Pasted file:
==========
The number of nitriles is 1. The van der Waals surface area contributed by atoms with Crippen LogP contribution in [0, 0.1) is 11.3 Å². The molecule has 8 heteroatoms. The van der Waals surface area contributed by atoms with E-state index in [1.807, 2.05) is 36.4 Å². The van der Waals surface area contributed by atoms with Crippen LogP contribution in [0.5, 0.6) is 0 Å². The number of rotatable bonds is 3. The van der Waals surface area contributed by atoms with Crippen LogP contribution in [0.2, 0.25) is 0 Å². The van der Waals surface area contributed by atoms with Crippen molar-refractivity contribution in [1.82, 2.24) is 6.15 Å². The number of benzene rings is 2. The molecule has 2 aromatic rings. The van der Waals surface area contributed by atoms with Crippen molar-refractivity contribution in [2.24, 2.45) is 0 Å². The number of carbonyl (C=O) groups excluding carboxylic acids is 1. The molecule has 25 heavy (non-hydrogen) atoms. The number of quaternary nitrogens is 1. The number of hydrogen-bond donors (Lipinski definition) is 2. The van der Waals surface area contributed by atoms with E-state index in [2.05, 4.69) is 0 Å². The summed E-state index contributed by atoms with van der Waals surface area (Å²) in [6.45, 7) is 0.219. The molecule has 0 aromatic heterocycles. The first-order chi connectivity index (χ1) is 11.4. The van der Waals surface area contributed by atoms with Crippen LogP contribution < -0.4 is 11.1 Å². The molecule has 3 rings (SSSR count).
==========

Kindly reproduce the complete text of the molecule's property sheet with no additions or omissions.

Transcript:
The number of nitriles is 1. The van der Waals surface area contributed by atoms with Crippen LogP contribution in [0, 0.1) is 11.3 Å². The molecule has 8 heteroatoms. The van der Waals surface area contributed by atoms with E-state index in [1.807, 2.05) is 36.4 Å². The van der Waals surface area contributed by atoms with Crippen LogP contribution in [0.5, 0.6) is 0 Å². The number of rotatable bonds is 3. The van der Waals surface area contributed by atoms with Crippen LogP contribution in [0.2, 0.25) is 0 Å². The van der Waals surface area contributed by atoms with Crippen molar-refractivity contribution in [1.82, 2.24) is 6.15 Å². The number of benzene rings is 2. The molecule has 2 aromatic rings. The van der Waals surface area contributed by atoms with Crippen molar-refractivity contribution in [2.24, 2.45) is 0 Å². The number of carbonyl (C=O) groups excluding carboxylic acids is 1. The molecule has 25 heavy (non-hydrogen) atoms. The number of quaternary nitrogens is 1. The number of hydrogen-bond donors (Lipinski definition) is 2. The van der Waals surface area contributed by atoms with E-state index in [2.05, 4.69) is 0 Å². The summed E-state index contributed by atoms with van der Waals surface area (Å²) in [6.45, 7) is 0.219. The molecule has 0 aromatic heterocycles. The first-order chi connectivity index (χ1) is 11.4. The van der Waals surface area contributed by atoms with Crippen LogP contribution < -0.4 is 11.1 Å². The molecule has 3 rings (SSSR count).